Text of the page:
Undergraduate Research

Summary of reform: This reform involves undergraduate students (recently shifting more toward first and second year students) in faculty research projects in a similar fashion to that of graduate research assistants. Students have the opportunity to engage in research assignments under the mentorship of a faculty member, participate in research meetings, and witness results in progress. Students are responsible for maintaining records of their work, and fulfilling their assignments. Engagement in the knowledge production process and the concomitant networking opportunities offer the opportunity to develop skills applicable to summer internships, conference presentations, and better opportunites after graduation.

Level of institutionalization: While supported at the institutional level, these programs are generally  disciplines specific, primarity in the sciences

Outcomes: Undergraduate research programs have been a key tool in attempting to increase interest in the science and technical fields, in research careers, and especially in encouraging minority/female participation in the sciences. Students have a higher assessment of their own academic potential, and set their academic goals higher as a result. Faculty have a more positive impression of undergraduate ability and shift their teaching styles accordingly. Faculty-student mentorships are created from these programs, likewise, faculty are able to bridge the research-teaching gulf, creating lively material for their students while getting fresh perspective in their research. This is especially critical at non-doctoral granting institutions, at which students are filling a gap in research help for faculty.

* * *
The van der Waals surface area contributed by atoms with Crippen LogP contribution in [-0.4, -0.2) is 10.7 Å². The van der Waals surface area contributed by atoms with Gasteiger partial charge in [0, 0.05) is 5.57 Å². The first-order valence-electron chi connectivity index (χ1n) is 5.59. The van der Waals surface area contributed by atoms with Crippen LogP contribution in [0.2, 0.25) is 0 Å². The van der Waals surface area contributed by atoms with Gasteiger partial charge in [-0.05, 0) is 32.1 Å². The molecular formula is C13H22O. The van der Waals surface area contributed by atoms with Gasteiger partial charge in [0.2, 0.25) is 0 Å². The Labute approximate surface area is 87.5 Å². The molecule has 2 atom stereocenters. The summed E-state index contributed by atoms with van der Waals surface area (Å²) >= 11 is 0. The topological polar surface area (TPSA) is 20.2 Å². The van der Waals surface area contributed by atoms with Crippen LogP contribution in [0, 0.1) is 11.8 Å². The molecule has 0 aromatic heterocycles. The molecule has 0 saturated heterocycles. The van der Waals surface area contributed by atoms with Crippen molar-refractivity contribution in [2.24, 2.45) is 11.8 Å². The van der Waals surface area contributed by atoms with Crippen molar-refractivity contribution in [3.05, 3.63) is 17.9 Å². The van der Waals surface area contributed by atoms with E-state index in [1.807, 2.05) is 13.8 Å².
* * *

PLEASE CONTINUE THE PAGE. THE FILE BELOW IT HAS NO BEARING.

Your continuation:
Description of assessment: Assessment at the program level targeting the effect on student performance, student self-assessment of intellectual ability, faculty attitudes toward students, and the operating mechanics of the program itself.

Resistances: These programs are expensive and complex to administer. Faculty may be skeptical that undergraduates, particularly first and second year students, are not capable of meaningful participation in th e research process or of high-level, analytical thinking such involvement requires.

Evolution/History: In the 1970s, many graduate schools were creating junior and senior level research programs for minority students to interest them in graduate school and prepare them for the higher level of work required. The Council on Undergraduate Research formed in 1978 to promote undergraduate research in the sciences by students at predominately undergraduate colleges. These movements in the late 1980s and 1990s have shifted toward freshmen and sophomores, involving them in research earlier in their college experience.

Link to suggested readings: Articles on Undergraduate Research

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